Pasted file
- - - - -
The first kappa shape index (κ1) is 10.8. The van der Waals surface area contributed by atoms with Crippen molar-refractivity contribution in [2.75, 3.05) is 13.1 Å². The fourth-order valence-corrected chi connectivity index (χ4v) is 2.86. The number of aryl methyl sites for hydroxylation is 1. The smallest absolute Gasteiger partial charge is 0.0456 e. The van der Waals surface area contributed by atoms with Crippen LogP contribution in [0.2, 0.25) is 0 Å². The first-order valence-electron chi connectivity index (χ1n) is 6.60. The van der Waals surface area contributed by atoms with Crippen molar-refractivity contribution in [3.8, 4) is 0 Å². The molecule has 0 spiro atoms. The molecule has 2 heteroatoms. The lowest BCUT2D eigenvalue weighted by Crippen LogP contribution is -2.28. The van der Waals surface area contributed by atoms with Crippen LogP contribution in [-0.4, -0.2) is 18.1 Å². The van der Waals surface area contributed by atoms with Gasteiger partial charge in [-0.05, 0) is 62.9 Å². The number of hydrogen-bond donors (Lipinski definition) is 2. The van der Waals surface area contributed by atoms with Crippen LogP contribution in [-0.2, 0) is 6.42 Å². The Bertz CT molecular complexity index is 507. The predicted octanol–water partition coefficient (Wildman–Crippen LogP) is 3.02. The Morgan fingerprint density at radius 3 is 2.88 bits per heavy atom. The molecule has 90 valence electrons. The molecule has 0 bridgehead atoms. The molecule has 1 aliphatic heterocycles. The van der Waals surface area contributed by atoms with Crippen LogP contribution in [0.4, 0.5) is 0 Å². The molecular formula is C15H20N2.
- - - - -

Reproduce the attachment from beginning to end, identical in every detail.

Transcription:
The first kappa shape index (κ1) is 10.8. The van der Waals surface area contributed by atoms with Crippen molar-refractivity contribution in [2.75, 3.05) is 13.1 Å². The fourth-order valence-corrected chi connectivity index (χ4v) is 2.86. The number of aryl methyl sites for hydroxylation is 1. The smallest absolute Gasteiger partial charge is 0.0456 e. The van der Waals surface area contributed by atoms with Crippen LogP contribution in [0.2, 0.25) is 0 Å². The first-order valence-electron chi connectivity index (χ1n) is 6.60. The van der Waals surface area contributed by atoms with Crippen molar-refractivity contribution in [3.8, 4) is 0 Å². The molecule has 0 spiro atoms. The molecule has 2 heteroatoms. The lowest BCUT2D eigenvalue weighted by Crippen LogP contribution is -2.28. The van der Waals surface area contributed by atoms with Crippen LogP contribution in [-0.4, -0.2) is 18.1 Å². The van der Waals surface area contributed by atoms with Gasteiger partial charge in [-0.05, 0) is 62.9 Å². The number of hydrogen-bond donors (Lipinski definition) is 2. The van der Waals surface area contributed by atoms with Crippen LogP contribution in [-0.2, 0) is 6.42 Å². The Bertz CT molecular complexity index is 507. The predicted octanol–water partition coefficient (Wildman–Crippen LogP) is 3.02. The Morgan fingerprint density at radius 3 is 2.88 bits per heavy atom. The molecule has 90 valence electrons. The molecule has 0 bridgehead atoms. The molecule has 1 aliphatic heterocycles. The van der Waals surface area contributed by atoms with Crippen LogP contribution in [0.4, 0.5) is 0 Å². The molecular formula is C15H20N2.